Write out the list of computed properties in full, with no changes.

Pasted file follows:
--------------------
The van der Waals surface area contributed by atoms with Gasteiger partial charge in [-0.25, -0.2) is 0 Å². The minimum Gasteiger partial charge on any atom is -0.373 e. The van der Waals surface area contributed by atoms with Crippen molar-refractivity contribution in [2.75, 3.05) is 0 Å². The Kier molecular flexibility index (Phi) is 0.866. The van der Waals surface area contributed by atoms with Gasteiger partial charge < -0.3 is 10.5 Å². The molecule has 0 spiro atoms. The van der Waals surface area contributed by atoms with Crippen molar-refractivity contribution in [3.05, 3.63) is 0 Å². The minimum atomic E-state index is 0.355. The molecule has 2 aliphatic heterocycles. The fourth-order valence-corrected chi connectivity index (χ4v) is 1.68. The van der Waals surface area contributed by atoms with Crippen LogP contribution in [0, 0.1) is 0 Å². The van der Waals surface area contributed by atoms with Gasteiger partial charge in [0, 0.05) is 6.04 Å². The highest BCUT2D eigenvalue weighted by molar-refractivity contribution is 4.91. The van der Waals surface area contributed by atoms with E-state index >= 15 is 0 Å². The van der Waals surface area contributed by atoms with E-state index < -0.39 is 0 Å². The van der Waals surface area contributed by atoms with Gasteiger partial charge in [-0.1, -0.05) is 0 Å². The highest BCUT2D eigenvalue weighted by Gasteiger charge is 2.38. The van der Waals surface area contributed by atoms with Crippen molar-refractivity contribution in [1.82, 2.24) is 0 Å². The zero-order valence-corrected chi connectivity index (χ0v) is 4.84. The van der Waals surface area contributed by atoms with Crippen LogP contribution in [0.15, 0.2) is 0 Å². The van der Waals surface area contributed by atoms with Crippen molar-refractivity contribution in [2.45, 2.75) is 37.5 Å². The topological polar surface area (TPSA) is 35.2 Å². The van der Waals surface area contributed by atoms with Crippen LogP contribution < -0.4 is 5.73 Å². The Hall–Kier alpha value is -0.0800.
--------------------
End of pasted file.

The van der Waals surface area contributed by atoms with Gasteiger partial charge in [-0.25, -0.2) is 0 Å². The minimum Gasteiger partial charge on any atom is -0.373 e. The van der Waals surface area contributed by atoms with Crippen molar-refractivity contribution in [2.75, 3.05) is 0 Å². The Kier molecular flexibility index (Phi) is 0.866. The van der Waals surface area contributed by atoms with Gasteiger partial charge < -0.3 is 10.5 Å². The molecule has 0 spiro atoms. The van der Waals surface area contributed by atoms with Crippen molar-refractivity contribution in [3.05, 3.63) is 0 Å². The minimum atomic E-state index is 0.355. The molecule has 2 aliphatic heterocycles. The fourth-order valence-corrected chi connectivity index (χ4v) is 1.68. The van der Waals surface area contributed by atoms with Crippen LogP contribution in [0, 0.1) is 0 Å². The van der Waals surface area contributed by atoms with Gasteiger partial charge in [0, 0.05) is 6.04 Å². The highest BCUT2D eigenvalue weighted by molar-refractivity contribution is 4.91. The van der Waals surface area contributed by atoms with E-state index >= 15 is 0 Å². The van der Waals surface area contributed by atoms with E-state index < -0.39 is 0 Å². The van der Waals surface area contributed by atoms with Gasteiger partial charge in [-0.1, -0.05) is 0 Å². The highest BCUT2D eigenvalue weighted by Gasteiger charge is 2.38. The van der Waals surface area contributed by atoms with Crippen molar-refractivity contribution in [1.82, 2.24) is 0 Å². The zero-order valence-corrected chi connectivity index (χ0v) is 4.84. The van der Waals surface area contributed by atoms with Crippen LogP contribution in [0.15, 0.2) is 0 Å². The van der Waals surface area contributed by atoms with Crippen molar-refractivity contribution in [2.45, 2.75) is 37.5 Å². The topological polar surface area (TPSA) is 35.2 Å². The van der Waals surface area contributed by atoms with Crippen LogP contribution < -0.4 is 5.73 Å². The Hall–Kier alpha value is -0.0800.